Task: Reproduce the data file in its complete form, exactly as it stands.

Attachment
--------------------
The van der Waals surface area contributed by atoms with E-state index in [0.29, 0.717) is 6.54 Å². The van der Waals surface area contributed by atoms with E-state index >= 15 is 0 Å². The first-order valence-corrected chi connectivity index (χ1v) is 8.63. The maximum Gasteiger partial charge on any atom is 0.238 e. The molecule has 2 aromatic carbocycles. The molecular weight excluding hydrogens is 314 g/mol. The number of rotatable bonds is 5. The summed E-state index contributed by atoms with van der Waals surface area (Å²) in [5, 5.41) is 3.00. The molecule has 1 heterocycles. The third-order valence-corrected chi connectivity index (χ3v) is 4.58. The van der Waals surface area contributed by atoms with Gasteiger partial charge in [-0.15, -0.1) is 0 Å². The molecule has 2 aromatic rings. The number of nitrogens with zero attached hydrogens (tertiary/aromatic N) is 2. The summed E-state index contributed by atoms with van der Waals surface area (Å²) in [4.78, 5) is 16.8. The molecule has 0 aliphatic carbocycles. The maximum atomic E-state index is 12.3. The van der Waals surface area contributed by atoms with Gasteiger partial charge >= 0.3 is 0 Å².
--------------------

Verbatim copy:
The van der Waals surface area contributed by atoms with E-state index in [0.29, 0.717) is 6.54 Å². The van der Waals surface area contributed by atoms with E-state index >= 15 is 0 Å². The first-order valence-corrected chi connectivity index (χ1v) is 8.63. The maximum Gasteiger partial charge on any atom is 0.238 e. The molecule has 2 aromatic carbocycles. The molecular weight excluding hydrogens is 314 g/mol. The number of rotatable bonds is 5. The summed E-state index contributed by atoms with van der Waals surface area (Å²) in [5, 5.41) is 3.00. The molecule has 1 heterocycles. The third-order valence-corrected chi connectivity index (χ3v) is 4.58. The van der Waals surface area contributed by atoms with Gasteiger partial charge in [-0.15, -0.1) is 0 Å². The molecule has 2 aromatic rings. The number of nitrogens with zero attached hydrogens (tertiary/aromatic N) is 2. The summed E-state index contributed by atoms with van der Waals surface area (Å²) in [4.78, 5) is 16.8. The molecule has 0 aliphatic carbocycles. The maximum atomic E-state index is 12.3. The van der Waals surface area contributed by atoms with Gasteiger partial charge >= 0.3 is 0 Å².